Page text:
A Little Goes a Long Way
My father was an accomplished civil engineer and site planner whose body of work includes high-profile projects like the Air Force Academy in Colorado Springs and Chicago's O'Hare Field. Having received his undergraduate training in landscape architecture, the diversification into civil engineering wasn't a huge stretch - though I wonder if it's the future he envisioned for himself when he first graduated from Iowa State University. Funny how life turns out.
(His pencil sketch above, made during his college career, depicts the Landscape Architecture Building at ISU.)
Dad's interest in plants, shrubs, trees and landscaping in general never waned. The kid whose manicured lawn and beautiful gardens at the family farm in Nebraska were well-known across Dodge County became the man who, years later, kept finding places to add yet another flower bed to our yard in Illinois.
Wherever his travels took him, he made it a point to visit public gardens, parks and open spaces. Even in his later years he could still rattle off the botanical names for just about anything he saw.
There was one thing my dad wasn't especially keen on: yellow. "A little yellow goes a long way," he'd say. Arc of the AspenGrand Teton National Park, Wyoming
(Actually that just brought to mind a second item: red-leafed trees. Not autumnal red, which he loved, but varieties that are red in-season. The day we buried my mom he could only shake his head and smile when he saw one such tree - sizeable - situated very near what would be his final resting place. Had it been there when they purchased the plots it's safe to assume a different location would have been requested!)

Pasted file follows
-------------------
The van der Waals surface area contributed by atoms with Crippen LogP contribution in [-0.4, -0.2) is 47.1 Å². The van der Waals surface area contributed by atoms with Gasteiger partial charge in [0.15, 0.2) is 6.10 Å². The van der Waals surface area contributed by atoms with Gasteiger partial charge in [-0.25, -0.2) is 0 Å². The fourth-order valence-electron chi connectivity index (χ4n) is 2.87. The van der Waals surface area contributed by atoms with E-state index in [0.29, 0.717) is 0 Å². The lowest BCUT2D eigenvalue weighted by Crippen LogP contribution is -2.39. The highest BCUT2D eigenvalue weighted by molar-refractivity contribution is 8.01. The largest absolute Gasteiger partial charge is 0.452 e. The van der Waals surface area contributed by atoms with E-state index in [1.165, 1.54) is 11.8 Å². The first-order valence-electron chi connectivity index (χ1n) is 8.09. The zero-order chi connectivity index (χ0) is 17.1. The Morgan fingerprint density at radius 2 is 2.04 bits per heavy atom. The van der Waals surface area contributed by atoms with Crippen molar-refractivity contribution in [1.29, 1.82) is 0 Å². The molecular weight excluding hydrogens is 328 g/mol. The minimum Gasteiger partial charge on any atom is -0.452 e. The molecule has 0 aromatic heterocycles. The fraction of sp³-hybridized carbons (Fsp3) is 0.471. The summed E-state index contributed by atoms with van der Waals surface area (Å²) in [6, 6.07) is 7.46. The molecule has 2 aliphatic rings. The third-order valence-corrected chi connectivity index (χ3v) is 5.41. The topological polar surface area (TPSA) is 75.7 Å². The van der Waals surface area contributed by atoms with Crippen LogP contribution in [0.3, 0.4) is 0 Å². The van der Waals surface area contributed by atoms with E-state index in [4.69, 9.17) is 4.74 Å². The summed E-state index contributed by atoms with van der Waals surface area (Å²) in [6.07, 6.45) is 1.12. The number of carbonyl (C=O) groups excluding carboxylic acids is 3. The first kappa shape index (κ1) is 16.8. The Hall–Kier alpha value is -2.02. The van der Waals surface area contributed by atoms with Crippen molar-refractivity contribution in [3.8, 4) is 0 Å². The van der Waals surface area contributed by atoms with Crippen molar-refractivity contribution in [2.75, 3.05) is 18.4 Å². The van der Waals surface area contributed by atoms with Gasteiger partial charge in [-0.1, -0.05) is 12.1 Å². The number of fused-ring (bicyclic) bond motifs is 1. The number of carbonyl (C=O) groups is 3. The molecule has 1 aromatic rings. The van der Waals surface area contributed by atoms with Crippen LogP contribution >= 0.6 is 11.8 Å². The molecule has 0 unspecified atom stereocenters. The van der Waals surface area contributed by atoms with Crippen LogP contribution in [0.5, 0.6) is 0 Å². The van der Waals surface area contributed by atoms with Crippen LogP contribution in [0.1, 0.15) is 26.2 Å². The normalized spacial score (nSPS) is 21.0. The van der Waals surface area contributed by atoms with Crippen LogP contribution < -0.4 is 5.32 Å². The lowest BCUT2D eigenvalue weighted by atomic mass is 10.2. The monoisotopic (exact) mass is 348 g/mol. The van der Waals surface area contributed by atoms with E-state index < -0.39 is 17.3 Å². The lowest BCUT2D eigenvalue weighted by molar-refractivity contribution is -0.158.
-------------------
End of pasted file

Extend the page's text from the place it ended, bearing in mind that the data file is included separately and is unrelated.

I digress. Back to yellow - for which I inherited my father's proclivity for minimalism.
There's just one problem with that. I'm currently based in the Intermountain West, where yellow is dominant. You cannot escape it. In Grand Teton National Park it begins with the wildflowers in late spring and early summer. To be sure, there's some variety - but yellow is by far the most prevalent color. Then when the vegetation dries out in July the entire landscape becomes golden. In autumn the aspens, cottonwoods, willows and rabbit brush take up the mantle.
If you're a nature photographer living in this neck of the woods you'd better learn to embrace yellow or the options regarding subject matter will be limited. The irony is not lost on me. Were my father still alive the two of us would have shared a few laughs over this state of affairs.
I'm never going to tell you yellow is my favorite color - but I have adapted. I'm all-in when it comes to saffron, gold, amber and flax. I shoot the spring wildflowers, the summer fields, the aspens and cottonwoods in their autumnal glory, and it's all beautiful.
Sometimes when I'm out working in the midst of this lemony landscape I smile to myself and think of my dear dad.
Yellow, yellow, yellow.
He'd consider it beautiful, too.
The ChapelThe Chapel of the Transfiguration is sited - appropriately - beneath the Cathedral Peaks. The log structure was built in the 1920s and placed on the national register of historic places in 1980.
Sunshine BeneathArrowleaf balsamroot add splashes of cheerful yellow to the fields of Jackson Hole in late spring.
Keywords: aspens, Grand Teton National Park, Iowa State University, landscape, photography, wildflowers, yellow
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